A prime example is Kazakhstan’s promising Kurmangazy offshore oilfield. Under agreements dividing the northern Caspian seabed, which Putin and Nazarbaev signed in May of this year, Kurmangazy was assigned to Kazakhstan’s jurisdiction, but is to be developed “jointly” by Kazakhstan and Russia on a parity basis. Its projected output is already slated to be pumped through the CPC pipeline to Novorossiisk. Meanwhile, work is underway to connect the giant onshore Karachaganak field to the CPC pipeline. Meanwhile, the Russian government continues opposing Baku-Ceyhan, in softer tones but with undiminished effectiveness. The latter stems largely from Moscow’s veto power on trans-Caspian pipelines that could bring Kazakhstan’s oil–or, for that matter, Turkmen gas–directly to markets without passing through Russia.
The supergiant offshore oilfield Kashagan, where prospection is now being completed, may offer a last chance to reduce Kazakhstan’s dependence on Russian transit, and the first chance to bring major volumes of Kazakhstan’s oil to the western Caspian shore and from there directly to international markets. Kashagan will be a make-or-break test of Russia’s policy to monopolize the transit of oil from Kazakhstan. And that monopoly means controlling the lion’s share of Caspian oil flows.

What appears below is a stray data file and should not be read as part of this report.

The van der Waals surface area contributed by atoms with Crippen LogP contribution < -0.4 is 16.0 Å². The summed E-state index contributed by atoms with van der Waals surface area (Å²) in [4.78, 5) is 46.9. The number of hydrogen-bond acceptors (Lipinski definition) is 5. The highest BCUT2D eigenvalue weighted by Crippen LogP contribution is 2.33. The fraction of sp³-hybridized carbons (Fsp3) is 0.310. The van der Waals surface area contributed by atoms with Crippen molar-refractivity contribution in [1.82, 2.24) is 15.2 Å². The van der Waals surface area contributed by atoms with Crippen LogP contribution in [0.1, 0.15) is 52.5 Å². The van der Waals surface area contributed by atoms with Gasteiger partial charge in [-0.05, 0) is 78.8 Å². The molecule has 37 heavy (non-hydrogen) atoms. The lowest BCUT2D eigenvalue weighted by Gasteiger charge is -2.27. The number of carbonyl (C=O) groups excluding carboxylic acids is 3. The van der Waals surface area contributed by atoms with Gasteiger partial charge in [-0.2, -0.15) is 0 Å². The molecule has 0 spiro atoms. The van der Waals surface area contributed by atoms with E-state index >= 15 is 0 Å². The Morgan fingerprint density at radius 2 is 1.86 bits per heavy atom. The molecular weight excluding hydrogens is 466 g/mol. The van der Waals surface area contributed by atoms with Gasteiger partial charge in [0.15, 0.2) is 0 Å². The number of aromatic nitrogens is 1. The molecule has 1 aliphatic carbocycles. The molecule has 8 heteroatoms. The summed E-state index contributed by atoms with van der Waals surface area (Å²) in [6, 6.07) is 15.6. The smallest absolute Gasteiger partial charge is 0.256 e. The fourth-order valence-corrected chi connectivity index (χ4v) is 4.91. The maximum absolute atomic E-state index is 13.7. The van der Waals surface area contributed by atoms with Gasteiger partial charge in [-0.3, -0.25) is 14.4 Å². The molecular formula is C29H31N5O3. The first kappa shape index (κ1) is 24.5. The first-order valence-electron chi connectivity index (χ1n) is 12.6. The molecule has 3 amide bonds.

Moscow’s goal is to concentrate Russian and Caspian oil and gas into a single pool for export under Russian physical and political control. Moscow’s goal is to concentrate Russian and Caspian oil and gas into a single pool for export under Russian physical and political control. If successful, it would gain leverage over European consumer countries and renewed predominance over Caspian countries. Energy economics overall, however, would be distorted, and supplies to other countries would not be secured.
Vladimir Socor, long-time senior analyst with the Jamestown Foundation, formerly a senior research analyst with Radio Free Europe/Radio Liberty in Munich, and prior to that a professor of history and political science, is a specialist in the non-Russian former republics of the USSR, CIS affairs and ethnic conflicts.